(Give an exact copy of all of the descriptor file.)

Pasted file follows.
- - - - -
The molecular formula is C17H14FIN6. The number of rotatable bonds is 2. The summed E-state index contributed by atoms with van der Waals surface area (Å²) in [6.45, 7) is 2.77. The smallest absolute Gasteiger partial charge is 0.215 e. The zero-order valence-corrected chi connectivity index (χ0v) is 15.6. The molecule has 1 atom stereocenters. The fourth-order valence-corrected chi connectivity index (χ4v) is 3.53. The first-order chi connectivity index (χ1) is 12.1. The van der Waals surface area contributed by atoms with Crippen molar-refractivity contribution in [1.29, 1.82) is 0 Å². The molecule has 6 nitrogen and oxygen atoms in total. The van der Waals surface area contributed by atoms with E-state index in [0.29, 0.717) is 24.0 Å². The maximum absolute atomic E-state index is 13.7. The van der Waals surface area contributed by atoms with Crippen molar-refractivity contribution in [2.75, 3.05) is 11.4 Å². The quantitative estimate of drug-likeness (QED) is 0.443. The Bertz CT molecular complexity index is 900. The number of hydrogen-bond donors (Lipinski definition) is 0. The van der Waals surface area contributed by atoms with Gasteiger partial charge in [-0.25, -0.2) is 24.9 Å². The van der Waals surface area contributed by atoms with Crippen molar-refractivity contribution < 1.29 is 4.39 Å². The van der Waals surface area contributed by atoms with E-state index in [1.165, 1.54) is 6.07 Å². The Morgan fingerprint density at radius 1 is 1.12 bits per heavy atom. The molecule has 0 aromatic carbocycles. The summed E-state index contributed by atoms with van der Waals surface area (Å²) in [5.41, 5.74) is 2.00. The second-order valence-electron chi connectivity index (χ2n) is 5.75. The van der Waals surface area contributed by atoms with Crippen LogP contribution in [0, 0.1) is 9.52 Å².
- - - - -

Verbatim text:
The molecular formula is C17H14FIN6. The number of rotatable bonds is 2. The summed E-state index contributed by atoms with van der Waals surface area (Å²) in [6.45, 7) is 2.77. The smallest absolute Gasteiger partial charge is 0.215 e. The zero-order valence-corrected chi connectivity index (χ0v) is 15.6. The molecule has 1 atom stereocenters. The fourth-order valence-corrected chi connectivity index (χ4v) is 3.53. The first-order chi connectivity index (χ1) is 12.1. The van der Waals surface area contributed by atoms with Crippen molar-refractivity contribution in [1.29, 1.82) is 0 Å². The molecule has 6 nitrogen and oxygen atoms in total. The van der Waals surface area contributed by atoms with E-state index in [0.29, 0.717) is 24.0 Å². The maximum absolute atomic E-state index is 13.7. The van der Waals surface area contributed by atoms with Crippen molar-refractivity contribution in [2.75, 3.05) is 11.4 Å². The quantitative estimate of drug-likeness (QED) is 0.443. The Bertz CT molecular complexity index is 900. The number of hydrogen-bond donors (Lipinski definition) is 0. The van der Waals surface area contributed by atoms with Gasteiger partial charge in [-0.25, -0.2) is 24.9 Å². The van der Waals surface area contributed by atoms with Crippen molar-refractivity contribution < 1.29 is 4.39 Å². The van der Waals surface area contributed by atoms with E-state index in [1.165, 1.54) is 6.07 Å². The Morgan fingerprint density at radius 1 is 1.12 bits per heavy atom. The molecule has 0 aromatic carbocycles. The summed E-state index contributed by atoms with van der Waals surface area (Å²) in [5.41, 5.74) is 2.00. The second-order valence-electron chi connectivity index (χ2n) is 5.75. The van der Waals surface area contributed by atoms with Crippen LogP contribution in [0, 0.1) is 9.52 Å².